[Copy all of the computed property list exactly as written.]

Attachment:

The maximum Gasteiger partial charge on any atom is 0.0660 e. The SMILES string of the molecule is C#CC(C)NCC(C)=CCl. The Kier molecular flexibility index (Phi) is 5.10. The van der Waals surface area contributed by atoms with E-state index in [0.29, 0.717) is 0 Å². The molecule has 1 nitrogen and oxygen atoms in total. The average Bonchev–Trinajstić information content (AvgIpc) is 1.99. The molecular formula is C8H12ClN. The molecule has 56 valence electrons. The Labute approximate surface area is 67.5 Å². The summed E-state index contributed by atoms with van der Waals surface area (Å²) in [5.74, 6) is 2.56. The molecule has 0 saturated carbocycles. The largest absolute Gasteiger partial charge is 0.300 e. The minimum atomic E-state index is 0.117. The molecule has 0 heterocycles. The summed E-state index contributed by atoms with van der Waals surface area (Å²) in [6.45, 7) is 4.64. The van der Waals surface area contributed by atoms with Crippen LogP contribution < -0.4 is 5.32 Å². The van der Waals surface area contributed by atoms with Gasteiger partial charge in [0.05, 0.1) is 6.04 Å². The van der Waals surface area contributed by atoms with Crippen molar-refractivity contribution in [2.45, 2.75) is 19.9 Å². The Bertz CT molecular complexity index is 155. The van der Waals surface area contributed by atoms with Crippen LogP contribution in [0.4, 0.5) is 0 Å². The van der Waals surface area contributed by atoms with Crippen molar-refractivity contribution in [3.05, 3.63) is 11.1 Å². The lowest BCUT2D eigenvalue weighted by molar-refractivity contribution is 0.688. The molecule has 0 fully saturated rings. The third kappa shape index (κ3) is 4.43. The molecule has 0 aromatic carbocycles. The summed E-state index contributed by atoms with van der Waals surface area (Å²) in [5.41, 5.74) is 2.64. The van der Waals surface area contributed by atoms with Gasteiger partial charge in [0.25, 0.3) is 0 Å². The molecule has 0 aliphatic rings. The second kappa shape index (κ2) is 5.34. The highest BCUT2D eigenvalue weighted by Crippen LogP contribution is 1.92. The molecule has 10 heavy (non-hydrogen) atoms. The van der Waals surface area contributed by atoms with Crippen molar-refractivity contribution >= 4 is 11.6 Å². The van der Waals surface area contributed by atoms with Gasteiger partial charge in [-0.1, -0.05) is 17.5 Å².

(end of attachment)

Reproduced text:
The maximum Gasteiger partial charge on any atom is 0.0660 e. The SMILES string of the molecule is C#CC(C)NCC(C)=CCl. The Kier molecular flexibility index (Phi) is 5.10. The van der Waals surface area contributed by atoms with E-state index in [0.29, 0.717) is 0 Å². The molecule has 1 nitrogen and oxygen atoms in total. The average Bonchev–Trinajstić information content (AvgIpc) is 1.99. The molecular formula is C8H12ClN. The molecule has 56 valence electrons. The Labute approximate surface area is 67.5 Å². The summed E-state index contributed by atoms with van der Waals surface area (Å²) in [5.74, 6) is 2.56. The molecule has 0 saturated carbocycles. The largest absolute Gasteiger partial charge is 0.300 e. The minimum atomic E-state index is 0.117. The molecule has 0 heterocycles. The summed E-state index contributed by atoms with van der Waals surface area (Å²) in [6.45, 7) is 4.64. The van der Waals surface area contributed by atoms with Crippen LogP contribution < -0.4 is 5.32 Å². The van der Waals surface area contributed by atoms with Gasteiger partial charge in [0.05, 0.1) is 6.04 Å². The van der Waals surface area contributed by atoms with Crippen molar-refractivity contribution in [2.45, 2.75) is 19.9 Å². The Bertz CT molecular complexity index is 155. The van der Waals surface area contributed by atoms with Crippen LogP contribution in [0.4, 0.5) is 0 Å². The van der Waals surface area contributed by atoms with Crippen molar-refractivity contribution in [3.05, 3.63) is 11.1 Å². The lowest BCUT2D eigenvalue weighted by molar-refractivity contribution is 0.688. The molecule has 0 fully saturated rings. The third kappa shape index (κ3) is 4.43. The molecule has 0 aromatic carbocycles. The summed E-state index contributed by atoms with van der Waals surface area (Å²) in [5.41, 5.74) is 2.64. The van der Waals surface area contributed by atoms with Gasteiger partial charge in [0.25, 0.3) is 0 Å². The molecule has 0 aliphatic rings. The second kappa shape index (κ2) is 5.34. The highest BCUT2D eigenvalue weighted by Crippen LogP contribution is 1.92. The molecule has 10 heavy (non-hydrogen) atoms. The van der Waals surface area contributed by atoms with Crippen molar-refractivity contribution >= 4 is 11.6 Å². The van der Waals surface area contributed by atoms with Gasteiger partial charge in [-0.1, -0.05) is 17.5 Å².